By Natasha Arora
The Laguna Playhouse's production of "Twelve Angry Men" proves once and for all that the law is never reason free from passion. Reginald Rose's original play inspired a 1957 Oscar-winning film, thousands of pop-culture references, and the definition of a courtroom drama (without actually setting foot in a courtroom). This year's revisit is an explosive reminder of the flaws in justice, and the role of the common man in rectifying them.
Originally written as a television play in 1954, "Twelve Angry Men" follows a jury as it debates the fate of a young man on trial for murder. After the original jurors' vote counts eleven to one in favor of guilty, a single man's doubt floods light onto issues including the death sentence, the damage of obstinacy, xenophobia, and being "sick and tired of facts. You can twist them any way you like". Yet the tone of the play—while often taut, combustible and even desperate—is littered with moments of natural levity, thereby maintaining realism and palatability. Every combative conversation between antagonistic Jurors Three and Ten is diffused by cleverness, grumbles about baseball games, and other stitches of ordinariness that tailor the play to the 1950's, but still keep it relatable.
The strength of each actor's performance lay in his ability to find personality in anonymity. Though two of the characters' names are revealed in the original play and film, in this production, no one is identified beyond a juror number. An interesting directorial decision from Michael Mathews, it shows the audience that anyone can be forced to join a grand jury, and asks how a jury is supposed to remain as impersonal as it was designed to be, when a sixteen-year-old boy's life hangs in the balance. Other most ostensible symptoms of Michael Mathews' seasoned direction lies in the synchronization and rapidity of dialogue, as well as a few choice positioning of characters.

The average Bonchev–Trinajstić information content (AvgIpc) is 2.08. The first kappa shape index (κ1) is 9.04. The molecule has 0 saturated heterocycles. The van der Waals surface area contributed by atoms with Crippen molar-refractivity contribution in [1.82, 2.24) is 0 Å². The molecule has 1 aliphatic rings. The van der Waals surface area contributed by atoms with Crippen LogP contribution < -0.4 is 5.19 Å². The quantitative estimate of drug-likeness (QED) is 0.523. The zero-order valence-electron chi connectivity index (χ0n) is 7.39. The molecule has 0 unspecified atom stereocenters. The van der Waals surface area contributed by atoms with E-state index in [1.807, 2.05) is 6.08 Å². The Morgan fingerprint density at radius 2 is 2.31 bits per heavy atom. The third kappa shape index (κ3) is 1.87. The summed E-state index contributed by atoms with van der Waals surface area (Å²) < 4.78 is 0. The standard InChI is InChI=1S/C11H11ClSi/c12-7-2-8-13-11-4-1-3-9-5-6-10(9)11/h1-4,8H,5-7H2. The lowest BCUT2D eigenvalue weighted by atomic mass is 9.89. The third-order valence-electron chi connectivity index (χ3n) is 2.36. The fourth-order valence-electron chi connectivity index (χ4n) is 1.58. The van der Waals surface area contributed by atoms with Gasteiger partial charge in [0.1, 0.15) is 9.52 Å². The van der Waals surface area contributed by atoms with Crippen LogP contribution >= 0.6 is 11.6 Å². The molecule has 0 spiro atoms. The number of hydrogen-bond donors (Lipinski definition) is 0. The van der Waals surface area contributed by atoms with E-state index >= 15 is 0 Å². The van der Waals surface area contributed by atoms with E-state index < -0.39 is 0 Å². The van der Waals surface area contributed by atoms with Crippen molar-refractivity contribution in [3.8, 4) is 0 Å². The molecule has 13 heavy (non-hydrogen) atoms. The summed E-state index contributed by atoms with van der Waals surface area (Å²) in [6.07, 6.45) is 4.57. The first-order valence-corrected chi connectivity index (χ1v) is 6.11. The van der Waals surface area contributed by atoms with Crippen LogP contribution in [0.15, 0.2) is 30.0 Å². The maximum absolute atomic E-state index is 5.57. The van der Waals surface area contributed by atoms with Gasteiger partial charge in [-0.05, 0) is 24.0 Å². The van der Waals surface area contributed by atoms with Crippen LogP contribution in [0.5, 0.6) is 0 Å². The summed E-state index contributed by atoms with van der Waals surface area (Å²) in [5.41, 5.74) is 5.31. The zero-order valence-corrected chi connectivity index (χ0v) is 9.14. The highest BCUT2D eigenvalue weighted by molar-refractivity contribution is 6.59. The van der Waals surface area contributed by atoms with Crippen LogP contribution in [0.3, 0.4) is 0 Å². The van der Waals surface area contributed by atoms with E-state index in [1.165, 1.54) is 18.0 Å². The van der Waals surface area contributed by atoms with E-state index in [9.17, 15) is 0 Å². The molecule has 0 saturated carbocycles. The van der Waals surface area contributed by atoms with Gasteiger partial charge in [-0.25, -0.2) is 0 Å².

Standout performances included those of the humanitarian Juror Eight (Seamus Dever), pigheaded Juror Three (Richard Burgi), bigoted Juror Ten (John Colella), and immature Juror Seven (John Massey) each of whom confront the audience with its own hypocrisy, and keep "Twelve Angry Men" from dwindling into "Twelve Hollering, Disorganized Fools." Yet while these characters certainly propel the story forward, others subtly ask the audience other questions. The casting of African-American Dennis Renard in a play set in the '50s, is an example of racially inclusive casting, while characterizing him as the slum-born Juror Five demonstrates other common injustices. A compassionate German juror contradicts everything World War II told Americans about Nazis, and simple men who just want to go to a ball game represent the ugliness of selfishness and nonchalance.
Stephen Gifford's scenic design is very conducive to a cramped, vintage setting, alternately crackling with electricity and then cooling down the tension with rain. Kate Bergh's meticulous costume design gives each man a distinct persona to inhabit. The fatherly, temperamental Juror Three wears a double-breasted suit and broad tie, too old fashioned for younger jurors; the German watchmaking Juror Eleven is dressed in a neat, sophisticated vest; Juror Eight, the hero of the story, wears a loose, airy, tan suit and thin tie, contrasting every other man in the room.
Thus, tightly directed, "Twelve Angry Men" juggles a dozen different personalities and issues without dropping any balls. Packing family dynamics, the American Dream, hypocrisy and mercy onto a single stage, the play is most certainly worth the hour drive to Laguna Beach.